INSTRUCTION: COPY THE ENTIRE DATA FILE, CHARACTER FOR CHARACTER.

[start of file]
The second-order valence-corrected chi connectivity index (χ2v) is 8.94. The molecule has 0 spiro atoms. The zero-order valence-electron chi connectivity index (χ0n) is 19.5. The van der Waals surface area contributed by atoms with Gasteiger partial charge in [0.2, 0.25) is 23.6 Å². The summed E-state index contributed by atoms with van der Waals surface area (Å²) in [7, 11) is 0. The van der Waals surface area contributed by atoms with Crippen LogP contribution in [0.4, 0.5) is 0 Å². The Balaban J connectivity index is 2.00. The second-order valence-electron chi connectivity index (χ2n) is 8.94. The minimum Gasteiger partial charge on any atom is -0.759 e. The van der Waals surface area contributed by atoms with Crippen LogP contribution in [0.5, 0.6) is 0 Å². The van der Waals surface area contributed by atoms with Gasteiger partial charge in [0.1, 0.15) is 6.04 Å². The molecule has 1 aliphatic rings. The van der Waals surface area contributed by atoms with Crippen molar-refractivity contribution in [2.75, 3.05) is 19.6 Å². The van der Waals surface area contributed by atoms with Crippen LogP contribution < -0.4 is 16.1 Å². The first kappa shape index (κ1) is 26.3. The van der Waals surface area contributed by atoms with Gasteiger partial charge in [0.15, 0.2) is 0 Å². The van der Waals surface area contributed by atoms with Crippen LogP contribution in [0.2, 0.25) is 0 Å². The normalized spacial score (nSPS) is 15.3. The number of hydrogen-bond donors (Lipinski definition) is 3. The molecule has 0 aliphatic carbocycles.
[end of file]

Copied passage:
The second-order valence-corrected chi connectivity index (χ2v) is 8.94. The molecule has 0 spiro atoms. The zero-order valence-electron chi connectivity index (χ0n) is 19.5. The van der Waals surface area contributed by atoms with Gasteiger partial charge in [0.2, 0.25) is 23.6 Å². The summed E-state index contributed by atoms with van der Waals surface area (Å²) in [7, 11) is 0. The van der Waals surface area contributed by atoms with Crippen LogP contribution in [0.4, 0.5) is 0 Å². The Balaban J connectivity index is 2.00. The second-order valence-electron chi connectivity index (χ2n) is 8.94. The minimum Gasteiger partial charge on any atom is -0.759 e. The van der Waals surface area contributed by atoms with Crippen LogP contribution in [0.5, 0.6) is 0 Å². The van der Waals surface area contributed by atoms with Gasteiger partial charge in [0.1, 0.15) is 6.04 Å². The molecule has 1 aliphatic rings. The van der Waals surface area contributed by atoms with Crippen molar-refractivity contribution in [2.75, 3.05) is 19.6 Å². The van der Waals surface area contributed by atoms with Crippen LogP contribution < -0.4 is 16.1 Å². The first kappa shape index (κ1) is 26.3. The van der Waals surface area contributed by atoms with Gasteiger partial charge in [0.15, 0.2) is 0 Å². The van der Waals surface area contributed by atoms with Crippen LogP contribution in [0.2, 0.25) is 0 Å². The normalized spacial score (nSPS) is 15.3. The number of hydrogen-bond donors (Lipinski definition) is 3. The molecule has 0 aliphatic carbocycles.